Saturday, February 28, 2009

Queen for a day

In Puerto Rico, as in much of the islands of the Caribbean, there is this tiny bird, known here as the reinita, or little queen. Its English name is Bananaquit, and it has always been one of my favorite birds. It's one of the things I miss about Puerto Rico in Ohio (along with the ubiquitous lagartijos or anolis -- little green or brown lizards, which Magellan used to love to chase as a kitten when we lived here).

At my parents' apartment, my parents always used to keep a small bowl full of water because the reinitas and other birds not only drink from the bowl but also love to take splashy baths in the water. Sometimes they have veritable pool parties where a few of them come at one time and spill so much water out of the bowl that it soon needs refilling.

Two days ago, I rescued the water bowl, which my mom had taken off its perch on the balcony's railing and put away for fear of the dengue mosquito, which breeds in dirty water. For the past few weeks, if not months, there really has been no time to pay attention to the water bowl.

But a sign that things are slowly returning to normal, or to as normal as they can be at this point, is the fact that just as quickly as I set the bowl out, a reinita came and took her beauty bath. I captured some of the bath with my trusty digital camera, which unfortunately has its limitations and, thus, the picture doesn't do justice to the cheery scene.

But, if you click on the photo, you might notice that fluffed-up condition of the reinita (actually, because it's a relatively larger bird I'm thinking it might be a male, since the female, which took her own bath just now, is much, much smaller).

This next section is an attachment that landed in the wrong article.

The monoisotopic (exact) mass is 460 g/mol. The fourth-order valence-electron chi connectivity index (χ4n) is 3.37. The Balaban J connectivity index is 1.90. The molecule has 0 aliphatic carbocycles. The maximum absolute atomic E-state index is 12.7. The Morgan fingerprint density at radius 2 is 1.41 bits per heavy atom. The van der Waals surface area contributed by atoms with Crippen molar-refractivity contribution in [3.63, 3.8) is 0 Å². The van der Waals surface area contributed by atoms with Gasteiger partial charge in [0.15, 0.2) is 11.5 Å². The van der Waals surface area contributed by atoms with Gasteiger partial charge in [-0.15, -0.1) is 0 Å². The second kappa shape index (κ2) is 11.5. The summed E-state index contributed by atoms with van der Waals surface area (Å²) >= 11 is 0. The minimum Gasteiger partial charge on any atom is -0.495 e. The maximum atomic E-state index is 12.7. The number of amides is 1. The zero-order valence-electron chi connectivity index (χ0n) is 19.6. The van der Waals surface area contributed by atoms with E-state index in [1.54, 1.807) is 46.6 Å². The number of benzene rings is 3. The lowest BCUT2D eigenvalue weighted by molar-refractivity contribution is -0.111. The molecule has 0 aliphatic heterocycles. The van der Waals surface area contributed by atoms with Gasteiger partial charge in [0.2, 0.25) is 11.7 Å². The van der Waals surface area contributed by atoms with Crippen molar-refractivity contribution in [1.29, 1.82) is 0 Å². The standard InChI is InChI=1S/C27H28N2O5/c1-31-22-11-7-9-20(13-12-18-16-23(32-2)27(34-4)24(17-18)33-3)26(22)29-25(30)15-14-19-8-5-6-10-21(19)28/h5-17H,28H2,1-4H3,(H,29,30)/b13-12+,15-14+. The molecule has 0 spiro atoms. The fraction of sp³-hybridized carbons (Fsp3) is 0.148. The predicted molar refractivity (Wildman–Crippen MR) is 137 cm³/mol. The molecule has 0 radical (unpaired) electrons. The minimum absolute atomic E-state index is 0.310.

The tiny birds are strikingly beautiful, with night-black plumage, a bright-yellow chest and white necks with white stripes along their eyes. They have a curved beak, which serves their nectar feeding habits and they chirp loudly and commandingly in an unmistakable "I want your attention now!" kind of way (very Puerto Rican, if I may say so myself!).

I'm hoping that when my husband joins us next week and brings his good camera then we'll get a better picture of the reinita to share with you so you can fully appreciate the beauty and zest for fun of this tiniest and cutest of birds.

Wednesday, February 25, 2009

An island of contrasts

Puerto Rico is an island of contrasts, where colors play against each other giving even the most mundane view, like this one from my parents' balcony, some charm and interest.

But it's the bluest of skies that always takes my breath away, especially when contrasted against the pudgiest and most playful of slow-drifting white clouds.

One thing I noticed at the hospital over the past three days when I was there with my dad was the almost unfailing courtesy that everyone showed each other. People coming into and out of the elevators wished each other a good day and a brief stay at the hospital, and while there were, invariably, one or two people who were cranky or aloof or both, those were the marked exception.